• EPIC Testifies on Child Online Protection. In testimony before the Commission on Child Online Protection, EPIC General Counsel David Sobel urged the rejection of age verification requirements as a condition of access to Internet content, noting that the privacy implications of such requirements are inseparable from the free speech implications. He told the Commission that rather than focussing on approaches that seek to block access to information and compromise privacy, it should emphasis and support educational initiatives that will help young people learn to responsibly and safely navigate the Internet.
  • Latest Version of Safe Harbor Made Public. The latest draft of the U.S. Department of Commerce Safe Harbor principles are now available. The Article 31 Committee of the European Commission and U.S. negotiatiors reached preliminary agreement on Safe Harbor at the recent EU-US summit in Portugal. The European Parliament has yet to approve the agreement and is expected to issue their opinion later this month.
  • Vice President Presents Protections for SSNs. Responding to growing public concern over personal privacy, Vice President Gore presented his plan for the protection of social security numbers (SSNs). The proposal, the Social Security Protection Act, would require an individual's consent before the sale or purchase of a SSN. Sen. Dianne Feinstein and Rep. Ed Markey are sponsoring the bill in Congress. For more information, visit EPIC's page on Social Security Numbers and Privacy.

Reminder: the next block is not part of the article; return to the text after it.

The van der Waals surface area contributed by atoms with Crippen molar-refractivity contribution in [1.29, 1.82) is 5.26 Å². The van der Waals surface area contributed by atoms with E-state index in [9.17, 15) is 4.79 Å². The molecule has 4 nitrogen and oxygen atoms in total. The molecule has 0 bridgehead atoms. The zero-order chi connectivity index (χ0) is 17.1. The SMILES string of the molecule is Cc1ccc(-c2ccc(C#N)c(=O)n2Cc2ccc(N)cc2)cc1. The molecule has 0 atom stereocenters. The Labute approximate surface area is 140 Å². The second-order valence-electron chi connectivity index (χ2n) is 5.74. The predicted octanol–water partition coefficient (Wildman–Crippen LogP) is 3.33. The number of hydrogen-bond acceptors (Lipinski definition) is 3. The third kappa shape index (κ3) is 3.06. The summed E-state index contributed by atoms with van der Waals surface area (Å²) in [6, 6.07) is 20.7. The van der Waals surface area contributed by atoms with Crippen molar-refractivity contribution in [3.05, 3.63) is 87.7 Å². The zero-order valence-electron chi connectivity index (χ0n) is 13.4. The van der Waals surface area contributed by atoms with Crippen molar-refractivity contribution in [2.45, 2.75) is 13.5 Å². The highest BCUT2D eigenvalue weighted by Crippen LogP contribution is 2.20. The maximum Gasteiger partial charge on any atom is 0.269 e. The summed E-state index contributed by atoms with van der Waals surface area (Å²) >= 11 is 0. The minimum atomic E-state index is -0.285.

• Report on Terrorism Threatens Privacy. The National Commission on Terrorism's final report, "Countering the Changing Threat of International Terrorism", puts forth proposals that would affect personal privacy. Among other recommendations, the report is in favor of a joint task force composed of the NSA, CIA, IRS and other government agencies, more technologies to monitor and search people entering the country and closer monitoring of the immigration status of foreign students.
  • Court Decides Not to Hear Phone Privacy Case. The Supreme Court has refused to hear a case impacting the privacy of telephone records. EPIC, other privacy and consumer groups and law professors have been involved in the case against US West. See EPIC's archive on the case for the relevant legal documents and news.